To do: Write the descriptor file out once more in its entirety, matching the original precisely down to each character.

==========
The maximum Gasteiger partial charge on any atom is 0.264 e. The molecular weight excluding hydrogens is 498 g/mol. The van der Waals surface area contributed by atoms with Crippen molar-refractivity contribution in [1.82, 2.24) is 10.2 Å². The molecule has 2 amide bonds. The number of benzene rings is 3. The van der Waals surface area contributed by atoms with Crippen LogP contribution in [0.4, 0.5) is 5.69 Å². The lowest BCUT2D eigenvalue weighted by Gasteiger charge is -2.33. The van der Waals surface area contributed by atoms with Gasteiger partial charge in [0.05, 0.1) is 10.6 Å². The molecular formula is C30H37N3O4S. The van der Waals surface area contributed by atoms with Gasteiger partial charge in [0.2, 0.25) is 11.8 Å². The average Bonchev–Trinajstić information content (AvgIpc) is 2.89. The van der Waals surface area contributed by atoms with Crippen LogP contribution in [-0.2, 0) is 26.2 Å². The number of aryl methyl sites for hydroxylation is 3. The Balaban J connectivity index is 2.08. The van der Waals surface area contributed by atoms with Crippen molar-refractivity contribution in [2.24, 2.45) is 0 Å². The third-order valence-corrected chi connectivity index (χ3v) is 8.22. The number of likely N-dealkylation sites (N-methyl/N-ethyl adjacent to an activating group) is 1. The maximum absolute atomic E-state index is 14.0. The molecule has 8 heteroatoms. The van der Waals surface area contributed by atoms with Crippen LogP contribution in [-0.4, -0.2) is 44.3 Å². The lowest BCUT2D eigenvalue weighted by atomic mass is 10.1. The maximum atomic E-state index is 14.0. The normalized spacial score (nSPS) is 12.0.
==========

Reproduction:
The maximum Gasteiger partial charge on any atom is 0.264 e. The molecular weight excluding hydrogens is 498 g/mol. The van der Waals surface area contributed by atoms with Crippen molar-refractivity contribution in [1.82, 2.24) is 10.2 Å². The molecule has 2 amide bonds. The number of benzene rings is 3. The van der Waals surface area contributed by atoms with Crippen LogP contribution in [0.4, 0.5) is 5.69 Å². The lowest BCUT2D eigenvalue weighted by Gasteiger charge is -2.33. The van der Waals surface area contributed by atoms with Gasteiger partial charge in [0.05, 0.1) is 10.6 Å². The molecular formula is C30H37N3O4S. The van der Waals surface area contributed by atoms with Gasteiger partial charge in [0.2, 0.25) is 11.8 Å². The average Bonchev–Trinajstić information content (AvgIpc) is 2.89. The van der Waals surface area contributed by atoms with Crippen LogP contribution in [-0.2, 0) is 26.2 Å². The number of aryl methyl sites for hydroxylation is 3. The Balaban J connectivity index is 2.08. The van der Waals surface area contributed by atoms with Crippen molar-refractivity contribution in [2.24, 2.45) is 0 Å². The third-order valence-corrected chi connectivity index (χ3v) is 8.22. The number of likely N-dealkylation sites (N-methyl/N-ethyl adjacent to an activating group) is 1. The maximum absolute atomic E-state index is 14.0. The molecule has 8 heteroatoms. The van der Waals surface area contributed by atoms with Crippen LogP contribution in [-0.4, -0.2) is 44.3 Å². The lowest BCUT2D eigenvalue weighted by atomic mass is 10.1. The maximum atomic E-state index is 14.0. The normalized spacial score (nSPS) is 12.0.